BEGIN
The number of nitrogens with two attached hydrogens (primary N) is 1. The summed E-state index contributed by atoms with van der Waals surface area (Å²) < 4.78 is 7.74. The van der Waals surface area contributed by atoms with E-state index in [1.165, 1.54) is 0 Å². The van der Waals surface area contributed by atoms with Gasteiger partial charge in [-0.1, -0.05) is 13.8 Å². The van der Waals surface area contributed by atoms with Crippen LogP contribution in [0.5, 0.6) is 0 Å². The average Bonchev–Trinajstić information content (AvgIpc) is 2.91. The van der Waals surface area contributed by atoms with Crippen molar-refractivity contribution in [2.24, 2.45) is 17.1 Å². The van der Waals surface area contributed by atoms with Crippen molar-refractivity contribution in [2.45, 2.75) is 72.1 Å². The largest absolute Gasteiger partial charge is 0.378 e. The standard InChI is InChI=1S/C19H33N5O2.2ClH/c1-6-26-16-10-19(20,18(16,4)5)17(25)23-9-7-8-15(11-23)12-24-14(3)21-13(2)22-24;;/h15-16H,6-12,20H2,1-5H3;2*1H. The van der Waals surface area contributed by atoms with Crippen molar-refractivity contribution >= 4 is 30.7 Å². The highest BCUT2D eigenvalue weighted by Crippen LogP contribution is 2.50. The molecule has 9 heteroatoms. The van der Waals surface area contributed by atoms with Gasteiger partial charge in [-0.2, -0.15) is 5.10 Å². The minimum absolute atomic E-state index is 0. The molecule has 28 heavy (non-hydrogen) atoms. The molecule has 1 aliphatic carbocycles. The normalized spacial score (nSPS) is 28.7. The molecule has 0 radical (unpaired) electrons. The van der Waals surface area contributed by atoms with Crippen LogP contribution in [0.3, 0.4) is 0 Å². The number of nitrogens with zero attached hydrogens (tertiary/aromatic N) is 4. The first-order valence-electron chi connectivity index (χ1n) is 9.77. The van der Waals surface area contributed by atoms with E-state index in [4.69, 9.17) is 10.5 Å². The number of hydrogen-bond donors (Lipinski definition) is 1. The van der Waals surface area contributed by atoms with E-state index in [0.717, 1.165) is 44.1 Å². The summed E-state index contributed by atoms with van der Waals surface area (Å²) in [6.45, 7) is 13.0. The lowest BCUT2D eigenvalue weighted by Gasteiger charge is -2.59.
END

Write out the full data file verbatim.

The number of nitrogens with two attached hydrogens (primary N) is 1. The summed E-state index contributed by atoms with van der Waals surface area (Å²) < 4.78 is 7.74. The van der Waals surface area contributed by atoms with E-state index in [1.165, 1.54) is 0 Å². The van der Waals surface area contributed by atoms with Gasteiger partial charge in [-0.1, -0.05) is 13.8 Å². The van der Waals surface area contributed by atoms with Crippen LogP contribution in [0.5, 0.6) is 0 Å². The average Bonchev–Trinajstić information content (AvgIpc) is 2.91. The van der Waals surface area contributed by atoms with Crippen molar-refractivity contribution in [2.24, 2.45) is 17.1 Å². The van der Waals surface area contributed by atoms with Crippen molar-refractivity contribution in [2.45, 2.75) is 72.1 Å². The largest absolute Gasteiger partial charge is 0.378 e. The standard InChI is InChI=1S/C19H33N5O2.2ClH/c1-6-26-16-10-19(20,18(16,4)5)17(25)23-9-7-8-15(11-23)12-24-14(3)21-13(2)22-24;;/h15-16H,6-12,20H2,1-5H3;2*1H. The van der Waals surface area contributed by atoms with Crippen molar-refractivity contribution >= 4 is 30.7 Å². The highest BCUT2D eigenvalue weighted by Crippen LogP contribution is 2.50. The molecule has 9 heteroatoms. The van der Waals surface area contributed by atoms with Gasteiger partial charge in [-0.2, -0.15) is 5.10 Å². The minimum absolute atomic E-state index is 0. The molecule has 28 heavy (non-hydrogen) atoms. The molecule has 1 aliphatic carbocycles. The normalized spacial score (nSPS) is 28.7. The molecule has 0 radical (unpaired) electrons. The van der Waals surface area contributed by atoms with Crippen LogP contribution in [0.3, 0.4) is 0 Å². The number of nitrogens with zero attached hydrogens (tertiary/aromatic N) is 4. The first-order valence-electron chi connectivity index (χ1n) is 9.77. The van der Waals surface area contributed by atoms with E-state index in [4.69, 9.17) is 10.5 Å². The number of hydrogen-bond donors (Lipinski definition) is 1. The van der Waals surface area contributed by atoms with E-state index in [0.717, 1.165) is 44.1 Å². The summed E-state index contributed by atoms with van der Waals surface area (Å²) in [6.45, 7) is 13.0. The lowest BCUT2D eigenvalue weighted by Gasteiger charge is -2.59.